The proposed Cantanhez (Canthenthês) Forests National Park is situated in the south-east of the country, on the international border with the Republic of Guinea. The site includes river flood-plains and mangroves on the northern and western banks of the upper reaches of the Rio Cacine and areas of savanna and forest extending inland as far as the village of Cumbijã, thence south-east to the frontier. It includes the best remaining example of semi-humid forest in the country. The forest is dominated by Afzelia africana, Alstonia congensis, Antiaris africana, Ceiba pentandra, Dialium guineense, Ficus spp. and Parinari excelsa. Rainfall is restricted to May–November and does not usually exceed 2,600 mm per annum.
See Box and Table 2 for key species. The area has yet to be properly surveyed.
Non-bird biodiversity: Primates include Pan troglodytes (EN), Procolobus badius (LR/nt), Colobus polykomos (LR/nt) and Papio papio (LR/nt). Trichechus senegalensis (VU) has been recorded from the upper reaches of the Rio Cacine.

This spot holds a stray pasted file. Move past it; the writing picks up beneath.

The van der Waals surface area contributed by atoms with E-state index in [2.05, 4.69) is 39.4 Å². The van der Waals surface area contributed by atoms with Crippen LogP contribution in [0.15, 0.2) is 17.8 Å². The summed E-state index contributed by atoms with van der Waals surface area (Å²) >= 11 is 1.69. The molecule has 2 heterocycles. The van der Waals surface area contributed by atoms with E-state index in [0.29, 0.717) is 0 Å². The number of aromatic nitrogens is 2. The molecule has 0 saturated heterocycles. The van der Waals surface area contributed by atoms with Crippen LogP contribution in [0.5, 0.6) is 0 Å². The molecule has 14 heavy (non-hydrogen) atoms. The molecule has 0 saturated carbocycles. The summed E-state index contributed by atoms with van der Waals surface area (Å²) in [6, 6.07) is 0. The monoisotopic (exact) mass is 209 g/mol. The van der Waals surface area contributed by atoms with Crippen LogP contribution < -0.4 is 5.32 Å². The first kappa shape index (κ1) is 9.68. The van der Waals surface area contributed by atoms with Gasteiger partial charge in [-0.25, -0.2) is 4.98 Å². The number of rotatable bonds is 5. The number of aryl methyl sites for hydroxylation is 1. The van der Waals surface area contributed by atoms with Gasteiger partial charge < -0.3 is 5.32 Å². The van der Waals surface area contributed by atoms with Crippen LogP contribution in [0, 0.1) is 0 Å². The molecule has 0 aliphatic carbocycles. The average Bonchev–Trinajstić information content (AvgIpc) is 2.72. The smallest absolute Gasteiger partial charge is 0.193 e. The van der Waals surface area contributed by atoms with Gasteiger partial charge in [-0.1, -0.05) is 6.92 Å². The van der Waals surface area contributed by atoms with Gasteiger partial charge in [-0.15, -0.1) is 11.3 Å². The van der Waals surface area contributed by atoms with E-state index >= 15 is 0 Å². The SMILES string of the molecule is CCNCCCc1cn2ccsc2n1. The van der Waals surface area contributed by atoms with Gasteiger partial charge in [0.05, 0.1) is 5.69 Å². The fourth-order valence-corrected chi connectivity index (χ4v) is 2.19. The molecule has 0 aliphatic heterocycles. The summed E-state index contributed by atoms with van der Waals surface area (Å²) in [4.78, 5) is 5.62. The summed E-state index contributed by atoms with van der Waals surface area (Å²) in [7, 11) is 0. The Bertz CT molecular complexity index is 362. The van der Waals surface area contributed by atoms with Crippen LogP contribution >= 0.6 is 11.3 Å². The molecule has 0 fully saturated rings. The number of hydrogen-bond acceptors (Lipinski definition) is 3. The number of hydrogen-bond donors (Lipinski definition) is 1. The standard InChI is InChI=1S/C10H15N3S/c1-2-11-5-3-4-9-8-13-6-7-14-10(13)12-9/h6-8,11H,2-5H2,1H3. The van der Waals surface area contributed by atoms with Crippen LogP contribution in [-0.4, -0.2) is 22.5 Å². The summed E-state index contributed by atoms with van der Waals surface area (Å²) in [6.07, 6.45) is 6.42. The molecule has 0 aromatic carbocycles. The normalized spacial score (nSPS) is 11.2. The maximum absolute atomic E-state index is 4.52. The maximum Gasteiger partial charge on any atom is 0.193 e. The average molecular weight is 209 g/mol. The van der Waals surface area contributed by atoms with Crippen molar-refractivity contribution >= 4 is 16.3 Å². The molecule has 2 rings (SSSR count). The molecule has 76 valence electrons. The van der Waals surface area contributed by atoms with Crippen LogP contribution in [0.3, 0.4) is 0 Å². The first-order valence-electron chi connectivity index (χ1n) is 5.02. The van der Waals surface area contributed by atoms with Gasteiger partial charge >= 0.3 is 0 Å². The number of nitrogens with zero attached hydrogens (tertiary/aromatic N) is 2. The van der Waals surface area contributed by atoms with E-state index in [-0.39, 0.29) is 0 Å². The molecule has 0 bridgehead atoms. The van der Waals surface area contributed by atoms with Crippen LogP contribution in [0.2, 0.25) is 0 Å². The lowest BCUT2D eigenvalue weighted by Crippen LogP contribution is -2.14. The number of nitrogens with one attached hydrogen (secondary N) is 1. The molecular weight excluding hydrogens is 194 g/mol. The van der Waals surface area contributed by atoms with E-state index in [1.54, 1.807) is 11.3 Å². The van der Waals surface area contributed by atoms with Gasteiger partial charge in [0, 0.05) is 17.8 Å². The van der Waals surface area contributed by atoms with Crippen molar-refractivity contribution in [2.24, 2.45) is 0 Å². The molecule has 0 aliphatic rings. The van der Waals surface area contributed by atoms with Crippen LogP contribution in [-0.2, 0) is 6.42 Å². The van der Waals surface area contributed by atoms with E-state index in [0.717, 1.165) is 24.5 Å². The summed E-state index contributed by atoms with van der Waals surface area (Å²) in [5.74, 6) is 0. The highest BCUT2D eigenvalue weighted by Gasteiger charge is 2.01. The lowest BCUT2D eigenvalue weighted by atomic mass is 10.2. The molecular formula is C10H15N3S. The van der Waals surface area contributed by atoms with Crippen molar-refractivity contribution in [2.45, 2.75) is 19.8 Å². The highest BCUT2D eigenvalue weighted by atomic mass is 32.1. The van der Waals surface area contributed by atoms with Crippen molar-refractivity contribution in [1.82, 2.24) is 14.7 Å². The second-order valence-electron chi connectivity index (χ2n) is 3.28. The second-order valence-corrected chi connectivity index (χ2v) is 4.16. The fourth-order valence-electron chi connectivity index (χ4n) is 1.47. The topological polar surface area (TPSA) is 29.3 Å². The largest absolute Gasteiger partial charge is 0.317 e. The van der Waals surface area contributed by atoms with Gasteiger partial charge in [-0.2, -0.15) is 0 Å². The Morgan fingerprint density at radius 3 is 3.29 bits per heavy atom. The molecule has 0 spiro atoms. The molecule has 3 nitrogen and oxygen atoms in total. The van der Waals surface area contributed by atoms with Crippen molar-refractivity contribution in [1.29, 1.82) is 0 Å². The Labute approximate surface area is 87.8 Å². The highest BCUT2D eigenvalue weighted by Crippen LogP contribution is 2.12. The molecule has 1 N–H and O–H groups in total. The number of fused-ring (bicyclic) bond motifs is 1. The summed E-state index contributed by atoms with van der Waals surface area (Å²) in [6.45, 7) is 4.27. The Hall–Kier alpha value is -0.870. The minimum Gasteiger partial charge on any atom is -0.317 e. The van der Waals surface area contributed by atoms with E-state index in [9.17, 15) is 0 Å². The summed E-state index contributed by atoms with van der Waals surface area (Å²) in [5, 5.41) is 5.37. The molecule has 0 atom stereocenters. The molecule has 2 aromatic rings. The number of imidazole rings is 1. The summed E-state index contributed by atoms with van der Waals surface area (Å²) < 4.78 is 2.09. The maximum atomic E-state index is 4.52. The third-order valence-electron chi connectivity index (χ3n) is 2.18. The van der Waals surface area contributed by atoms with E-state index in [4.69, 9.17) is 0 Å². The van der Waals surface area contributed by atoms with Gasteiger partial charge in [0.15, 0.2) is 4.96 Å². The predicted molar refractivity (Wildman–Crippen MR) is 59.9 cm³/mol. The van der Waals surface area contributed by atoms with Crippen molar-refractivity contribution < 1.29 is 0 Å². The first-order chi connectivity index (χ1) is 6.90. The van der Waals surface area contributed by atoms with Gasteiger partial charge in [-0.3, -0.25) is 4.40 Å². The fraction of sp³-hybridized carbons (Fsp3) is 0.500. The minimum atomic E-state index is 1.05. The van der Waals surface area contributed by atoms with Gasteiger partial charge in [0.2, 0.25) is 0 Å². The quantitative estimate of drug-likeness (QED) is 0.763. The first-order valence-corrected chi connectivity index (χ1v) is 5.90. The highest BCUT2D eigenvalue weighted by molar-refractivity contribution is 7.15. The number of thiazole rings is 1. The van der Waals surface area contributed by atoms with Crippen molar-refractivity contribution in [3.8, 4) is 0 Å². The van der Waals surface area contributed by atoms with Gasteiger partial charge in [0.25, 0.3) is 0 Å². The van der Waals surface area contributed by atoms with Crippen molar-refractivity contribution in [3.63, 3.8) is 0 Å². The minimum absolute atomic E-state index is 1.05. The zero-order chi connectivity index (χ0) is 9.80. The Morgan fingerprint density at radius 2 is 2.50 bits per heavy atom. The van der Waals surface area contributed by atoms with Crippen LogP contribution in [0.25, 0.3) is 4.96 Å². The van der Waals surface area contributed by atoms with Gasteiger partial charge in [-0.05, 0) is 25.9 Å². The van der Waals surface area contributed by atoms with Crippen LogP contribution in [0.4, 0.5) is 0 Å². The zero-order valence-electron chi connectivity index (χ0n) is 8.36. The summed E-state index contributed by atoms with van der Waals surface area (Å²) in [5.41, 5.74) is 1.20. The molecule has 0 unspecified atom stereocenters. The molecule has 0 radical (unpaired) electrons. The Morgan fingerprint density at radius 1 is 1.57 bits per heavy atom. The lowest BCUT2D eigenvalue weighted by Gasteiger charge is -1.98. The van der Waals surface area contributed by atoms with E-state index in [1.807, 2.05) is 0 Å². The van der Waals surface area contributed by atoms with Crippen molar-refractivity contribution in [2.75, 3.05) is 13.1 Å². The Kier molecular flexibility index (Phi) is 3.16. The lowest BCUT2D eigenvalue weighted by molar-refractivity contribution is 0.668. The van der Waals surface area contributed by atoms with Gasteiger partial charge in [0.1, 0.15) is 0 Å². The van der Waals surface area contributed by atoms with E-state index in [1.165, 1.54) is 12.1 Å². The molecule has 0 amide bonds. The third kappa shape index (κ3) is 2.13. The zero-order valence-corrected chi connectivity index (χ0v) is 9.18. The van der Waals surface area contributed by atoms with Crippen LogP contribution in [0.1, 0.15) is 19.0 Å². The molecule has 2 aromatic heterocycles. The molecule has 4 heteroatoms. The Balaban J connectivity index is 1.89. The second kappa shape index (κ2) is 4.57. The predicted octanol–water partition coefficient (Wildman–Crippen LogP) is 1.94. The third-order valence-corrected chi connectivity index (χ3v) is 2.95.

Pressure/threats to key biodiversity
Part of the forest was classified as a Non-hunting Reserve, but the regulations are not enforced and there is no effective protection for the forest habitat. The area has been proposed as the Cantanhez (Canthenthês) Forests National Park, and there is apparently general agreement between the central and local authorities and the local population of the need to take action to conserve this area. The human population within the proposed park is estimated at 4,100. Encroachment through shifting cultivation is leading to degradation and destruction, particularly in the northern sector. Hunting has, with the partial exception of primates, reduced or eliminated populations of larger mammals.
BirdLife International (2019) Important Bird Areas factsheet: Cantanhez forests. Downloaded from
http://www.birdlife.org on 14/10/2019.